On November 1, Minnesota released its Olmstead Plan, which was met with guarded enthusiasm by many disability advocates. The Plan is a broad, ambitious outline to "improve long-term services for people with disabilities." The Plan was court-mandated and the result of a year-long cooperation among eight different state agencies. Currently, the Plan has been submitted to a federal judge for review. The main goal of the Plan "is to give people in the state's care more independence and greater agency over where and how they live and receive services." The top two initiatives of the Plan focus on employment and housing, by reducing the number of persons with disabilities working in shelters and living in large hospitals through increasing the number working in competitive-wage jobs and living in home- or community-based settings.
Pamela Hoopes, an attorney at the Minnesota Disability Law Center says that "the document lacks a basic accounting of how many people might be affected by some of the programs, . . . [but that] clearly, [it] is a work in progress." Lieutenant Governor Yvonne Prettner Solon supports the Plan stating that it is not "static" and is "meant to be a fluid plan." Governor Mark Dayton commended the agencies' work, stating "the plan would pave the way for Minnesota's disabled citizens to 'live with dignity, be valued members of their communities and make choices to improve the quality of their own lives.'"
Full Story: Mike Mullen, Supporters Look to Build on Olmstead Plan, Politics in Minnesota, Nov. 13, 2013,
See also: Minnesota DHS, Putting the Promise of Olmstead into Practice: Minnesota's 2013 Olmstead Plan, Minnesota Department of Human Services, Nov. 1, 2013,
2. Discrimination in Medical Transplants
This past August, the U.S. Department of Health and Human Services' Office for Civil Rights agreed to investigate a complaint that five-month-old Maverick Higgs' civil rights were violated when his doctors refused him as a candidate for a heart transplant due to his disability. Maverick was born with hypoplastic left heart syndrome, which is fatal without a series of three surgeries. After the first two surgeries failed, his parents were informed that he was eligible for a heart transplant. However, two days after receiving the news, Maverick was diagnosed with Coffin-Siris syndrome, which the doctors explained meant Maverick would grow up to have intellectual disabilities and developmental delays. Two days after the diagnosis, his parents were informed that Maverick was no longer eligible for a heart transplant because he would have a high risk for tumors and infections, causing the transplant to be too risky.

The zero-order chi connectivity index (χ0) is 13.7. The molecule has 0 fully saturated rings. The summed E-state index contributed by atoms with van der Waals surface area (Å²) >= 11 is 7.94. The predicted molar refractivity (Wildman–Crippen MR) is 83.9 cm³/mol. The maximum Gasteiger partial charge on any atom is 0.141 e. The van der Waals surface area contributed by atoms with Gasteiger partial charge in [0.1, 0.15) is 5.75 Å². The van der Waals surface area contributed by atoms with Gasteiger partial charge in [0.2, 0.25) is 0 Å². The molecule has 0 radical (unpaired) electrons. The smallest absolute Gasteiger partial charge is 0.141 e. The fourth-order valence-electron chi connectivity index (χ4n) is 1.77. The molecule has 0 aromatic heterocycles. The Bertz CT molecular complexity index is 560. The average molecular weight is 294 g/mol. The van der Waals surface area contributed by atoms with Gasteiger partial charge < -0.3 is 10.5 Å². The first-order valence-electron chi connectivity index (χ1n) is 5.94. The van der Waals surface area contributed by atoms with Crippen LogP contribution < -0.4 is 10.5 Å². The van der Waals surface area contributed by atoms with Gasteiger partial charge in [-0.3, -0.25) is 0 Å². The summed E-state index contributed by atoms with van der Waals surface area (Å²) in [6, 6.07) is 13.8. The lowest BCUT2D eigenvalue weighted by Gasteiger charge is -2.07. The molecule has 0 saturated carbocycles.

However, according to specialists, these risks did not exist. In a report by CNN, "families and advocates [stated], to avoid adverse public reaction, doctors are shrouding their transplant denials in medical excuses that some say are outright lies in order to avoid transplanting patients who will never be 'normal.'" After being denied by three different hospitals, Maverick was finally transferred to the Boston Children's Hospital where the new doctors were able to control Maverick's heart condition without the need of additional surgeries. While he may require a heart transplant in the future, his Coffin-Siris syndrome would not stand in the way, and he was able to go home after his near life-long hospital stay with new hope.
Full Story: Elizabeth Cohen, Disabled Baby Denied Heart Transplant, CNN, Nov. 30, 2013,
1. Guatemalan Health Ministry and Inter-American Commission on Human Rights Reach Agreement
After a year of negotiations, the Guatemalan Health Ministry (GHM) and the Inter-American Commission on Human Rights (IACHR) have reached an agreement to restructure Guatemala's mental health system including revising hospital policies regarding persons with mental illness. In 2011, Disability Rights International (DRI) began investigating Guatemala's treatment of persons with mental illness and filed a complaint with the IACHR, recording various issues with mistreatment of patients with mental illness. The complaint included reports of sexual assaults, beatings, excessive use of solitary confinement, infectious disease deaths, and psychiatric medication overdoses.
DRI's investigation led to this agreement between the GHM and IACHR. The agreement states that Guatemala will in the next two years establish a pilot program of community-based homes for persons with mental illness, which will reduce its long-term institutionalized population. General hospitals will have new inpatient psychiatric units, and outpatient care will include free medication for persons with psychiatric disabilities available at various community health centers. The agreement also calls for criminally charged psychiatric patients to be separated from other psychiatric patients. Lastly, Guatemala has agreed to introduce a law to provide new legal protections for persons with disabilities in 2014.